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I see many projects using

$(document).on('ready', function(e){
 //jquery stuff
})

Instead of:

$( document ).ready(function(  ) {
  // Code using $ as usual goes here.
});

or

 $(function() {
  // Handler for .ready() called.
 });

I read complete the api documentation but I don't see what is the case of use the first example.

For me the first example is useless the use of on

What is the differences in both cases?

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Possible duplicate : stackoverflow.com/questions/13589307/… –  SRy Oct 16 '13 at 15:57
    
You should be using the latest JQuery ready syntax anyway i.e.: $(function() { // Code using $ as usual goes here. }); :) –  TrueBlueAussie Oct 16 '13 at 16:05

1 Answer 1

up vote 6 down vote accepted

The function:

$( document ).ready(function ( ) {
  // Code using $ as usual goes here.
});

Translates to:

$( document ).on( 'ready', function (e) {
 //jquery stuff
})

This is the same with these shorthand functions:

$( element ).click( function ( ) { } );
$( element ).hover( function ( ) { } );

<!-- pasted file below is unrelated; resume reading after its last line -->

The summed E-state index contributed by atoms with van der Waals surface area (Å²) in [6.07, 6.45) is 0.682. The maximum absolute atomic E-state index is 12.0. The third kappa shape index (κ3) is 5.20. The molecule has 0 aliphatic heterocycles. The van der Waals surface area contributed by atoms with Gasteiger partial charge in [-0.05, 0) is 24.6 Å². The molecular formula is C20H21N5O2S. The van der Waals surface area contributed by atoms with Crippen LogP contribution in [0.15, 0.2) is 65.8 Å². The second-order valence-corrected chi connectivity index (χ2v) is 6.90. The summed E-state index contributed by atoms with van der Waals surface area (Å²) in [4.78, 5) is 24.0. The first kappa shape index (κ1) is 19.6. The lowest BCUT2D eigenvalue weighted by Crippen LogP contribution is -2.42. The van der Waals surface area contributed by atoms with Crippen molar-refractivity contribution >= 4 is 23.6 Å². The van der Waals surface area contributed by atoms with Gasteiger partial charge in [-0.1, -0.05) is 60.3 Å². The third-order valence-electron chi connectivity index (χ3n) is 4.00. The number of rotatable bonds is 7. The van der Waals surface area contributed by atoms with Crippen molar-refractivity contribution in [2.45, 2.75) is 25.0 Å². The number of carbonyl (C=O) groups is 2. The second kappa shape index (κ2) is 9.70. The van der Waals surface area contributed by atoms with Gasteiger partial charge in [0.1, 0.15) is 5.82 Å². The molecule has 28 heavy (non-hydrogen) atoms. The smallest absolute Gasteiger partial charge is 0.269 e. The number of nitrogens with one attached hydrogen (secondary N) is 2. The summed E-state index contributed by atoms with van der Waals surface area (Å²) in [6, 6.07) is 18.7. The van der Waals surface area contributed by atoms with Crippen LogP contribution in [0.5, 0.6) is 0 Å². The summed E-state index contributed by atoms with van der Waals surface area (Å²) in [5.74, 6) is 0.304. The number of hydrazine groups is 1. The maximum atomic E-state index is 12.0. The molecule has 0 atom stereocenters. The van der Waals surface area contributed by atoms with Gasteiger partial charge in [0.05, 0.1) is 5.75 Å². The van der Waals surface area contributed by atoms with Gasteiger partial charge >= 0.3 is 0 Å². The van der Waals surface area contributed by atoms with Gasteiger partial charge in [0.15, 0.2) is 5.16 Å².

$( element ).load( function ( ) { } );
$( element ).scroll( function ( ) { } );

From the documentation of .click( handler(eventObject) ):

This method is a shortcut for .on( "click", handler ) in the first two variations, and .trigger( "click" ) in the third.


Updated Answer - The difference!

There is also $(document).on( "ready", handler ), deprecated as of jQuery 1.8. This behaves similarly to the ready method but if the ready event has already fired and you try to .on( "ready" ) the bound handler will not be executed. Ready handlers bound this way are executed after any bound by the other three methods above.

Update #2

jQuery(function(){});

should also be considered as a shorter alternative to

jQuery(document).ready(function(){});

It is genuinely prefered since it does not reduce readability and removes a few bytes of character.

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2  
Don't forget to add the callbacks, otherwise it will be interpreted as a trigger. ;-) –  Ionică Bizău Oct 16 '13 at 15:57
    
@Johnツ Sure... :) Thanks. :) –  Praveen Kumar Oct 16 '13 at 15:58
1  
Very good, +1 :-) –  Ionică Bizău Oct 16 '13 at 15:59
    
Then are both the same thing? –  Emilio Gort Oct 16 '13 at 15:59
1  
thanks...I'll accept in 8 min –  Emilio Gort Oct 16 '13 at 16:00

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